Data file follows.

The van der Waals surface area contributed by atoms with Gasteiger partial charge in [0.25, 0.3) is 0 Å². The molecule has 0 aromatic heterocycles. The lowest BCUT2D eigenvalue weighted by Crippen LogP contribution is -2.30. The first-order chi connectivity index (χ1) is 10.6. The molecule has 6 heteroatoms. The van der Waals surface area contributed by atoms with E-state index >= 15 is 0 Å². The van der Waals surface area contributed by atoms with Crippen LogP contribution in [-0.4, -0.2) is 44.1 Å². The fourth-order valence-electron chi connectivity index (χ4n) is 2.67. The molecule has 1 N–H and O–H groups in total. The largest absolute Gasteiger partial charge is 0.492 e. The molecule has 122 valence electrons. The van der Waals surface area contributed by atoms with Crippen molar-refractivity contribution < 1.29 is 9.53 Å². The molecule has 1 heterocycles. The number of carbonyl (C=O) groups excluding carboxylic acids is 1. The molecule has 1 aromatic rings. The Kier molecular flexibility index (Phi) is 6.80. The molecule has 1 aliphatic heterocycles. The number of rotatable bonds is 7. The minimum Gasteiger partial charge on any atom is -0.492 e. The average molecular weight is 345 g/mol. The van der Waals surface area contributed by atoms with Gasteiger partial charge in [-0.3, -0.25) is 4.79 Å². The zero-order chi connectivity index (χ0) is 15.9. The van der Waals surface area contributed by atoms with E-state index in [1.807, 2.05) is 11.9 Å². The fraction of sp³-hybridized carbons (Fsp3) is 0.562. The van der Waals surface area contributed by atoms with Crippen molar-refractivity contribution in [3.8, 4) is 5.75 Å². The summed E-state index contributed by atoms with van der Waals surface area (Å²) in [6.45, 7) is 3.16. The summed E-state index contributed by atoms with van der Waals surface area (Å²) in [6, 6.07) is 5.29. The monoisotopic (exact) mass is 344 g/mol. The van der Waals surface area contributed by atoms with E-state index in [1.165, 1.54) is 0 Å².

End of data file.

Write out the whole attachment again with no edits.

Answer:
The van der Waals surface area contributed by atoms with Gasteiger partial charge in [0.25, 0.3) is 0 Å². The molecule has 0 aromatic heterocycles. The lowest BCUT2D eigenvalue weighted by Crippen LogP contribution is -2.30. The first-order chi connectivity index (χ1) is 10.6. The molecule has 6 heteroatoms. The van der Waals surface area contributed by atoms with E-state index >= 15 is 0 Å². The van der Waals surface area contributed by atoms with Crippen LogP contribution in [-0.4, -0.2) is 44.1 Å². The fourth-order valence-electron chi connectivity index (χ4n) is 2.67. The molecule has 1 N–H and O–H groups in total. The largest absolute Gasteiger partial charge is 0.492 e. The molecule has 122 valence electrons. The van der Waals surface area contributed by atoms with Crippen molar-refractivity contribution < 1.29 is 9.53 Å². The molecule has 1 heterocycles. The number of carbonyl (C=O) groups excluding carboxylic acids is 1. The molecule has 1 aromatic rings. The Kier molecular flexibility index (Phi) is 6.80. The molecule has 1 aliphatic heterocycles. The number of rotatable bonds is 7. The minimum Gasteiger partial charge on any atom is -0.492 e. The average molecular weight is 345 g/mol. The van der Waals surface area contributed by atoms with Gasteiger partial charge in [-0.3, -0.25) is 4.79 Å². The zero-order chi connectivity index (χ0) is 15.9. The van der Waals surface area contributed by atoms with E-state index in [1.807, 2.05) is 11.9 Å². The fraction of sp³-hybridized carbons (Fsp3) is 0.562. The van der Waals surface area contributed by atoms with Crippen molar-refractivity contribution in [3.8, 4) is 5.75 Å². The summed E-state index contributed by atoms with van der Waals surface area (Å²) in [6.45, 7) is 3.16. The summed E-state index contributed by atoms with van der Waals surface area (Å²) in [6, 6.07) is 5.29. The monoisotopic (exact) mass is 344 g/mol. The van der Waals surface area contributed by atoms with E-state index in [1.165, 1.54) is 0 Å².